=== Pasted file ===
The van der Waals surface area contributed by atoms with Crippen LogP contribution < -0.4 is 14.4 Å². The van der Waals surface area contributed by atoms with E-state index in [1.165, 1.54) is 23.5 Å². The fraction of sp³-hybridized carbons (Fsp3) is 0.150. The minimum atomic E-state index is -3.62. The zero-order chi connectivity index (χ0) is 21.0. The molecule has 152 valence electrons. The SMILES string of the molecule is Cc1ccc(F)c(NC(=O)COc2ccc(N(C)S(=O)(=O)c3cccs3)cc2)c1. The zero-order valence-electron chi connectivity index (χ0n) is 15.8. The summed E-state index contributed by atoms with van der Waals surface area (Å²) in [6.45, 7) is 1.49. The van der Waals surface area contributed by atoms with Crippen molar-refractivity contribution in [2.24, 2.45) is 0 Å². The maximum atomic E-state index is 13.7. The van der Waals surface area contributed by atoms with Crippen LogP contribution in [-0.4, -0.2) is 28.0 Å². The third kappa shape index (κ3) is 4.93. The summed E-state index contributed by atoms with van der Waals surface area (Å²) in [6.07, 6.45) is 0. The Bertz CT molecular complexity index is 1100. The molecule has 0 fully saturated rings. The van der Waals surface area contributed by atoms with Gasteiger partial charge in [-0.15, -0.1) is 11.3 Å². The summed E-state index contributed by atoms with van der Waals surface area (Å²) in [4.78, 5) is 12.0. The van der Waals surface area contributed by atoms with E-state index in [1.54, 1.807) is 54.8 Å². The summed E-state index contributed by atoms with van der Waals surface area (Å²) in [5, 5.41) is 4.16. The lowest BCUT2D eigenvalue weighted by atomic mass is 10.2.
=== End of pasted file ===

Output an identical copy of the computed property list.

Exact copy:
The van der Waals surface area contributed by atoms with Crippen LogP contribution < -0.4 is 14.4 Å². The van der Waals surface area contributed by atoms with E-state index in [1.165, 1.54) is 23.5 Å². The fraction of sp³-hybridized carbons (Fsp3) is 0.150. The minimum atomic E-state index is -3.62. The zero-order chi connectivity index (χ0) is 21.0. The molecule has 152 valence electrons. The SMILES string of the molecule is Cc1ccc(F)c(NC(=O)COc2ccc(N(C)S(=O)(=O)c3cccs3)cc2)c1. The zero-order valence-electron chi connectivity index (χ0n) is 15.8. The summed E-state index contributed by atoms with van der Waals surface area (Å²) in [6.45, 7) is 1.49. The van der Waals surface area contributed by atoms with Crippen molar-refractivity contribution in [2.24, 2.45) is 0 Å². The maximum atomic E-state index is 13.7. The van der Waals surface area contributed by atoms with Crippen LogP contribution in [-0.4, -0.2) is 28.0 Å². The third kappa shape index (κ3) is 4.93. The summed E-state index contributed by atoms with van der Waals surface area (Å²) in [6.07, 6.45) is 0. The Bertz CT molecular complexity index is 1100. The molecule has 0 fully saturated rings. The van der Waals surface area contributed by atoms with Gasteiger partial charge in [-0.15, -0.1) is 11.3 Å². The summed E-state index contributed by atoms with van der Waals surface area (Å²) in [4.78, 5) is 12.0. The van der Waals surface area contributed by atoms with E-state index in [1.54, 1.807) is 54.8 Å². The summed E-state index contributed by atoms with van der Waals surface area (Å²) in [5, 5.41) is 4.16. The lowest BCUT2D eigenvalue weighted by atomic mass is 10.2.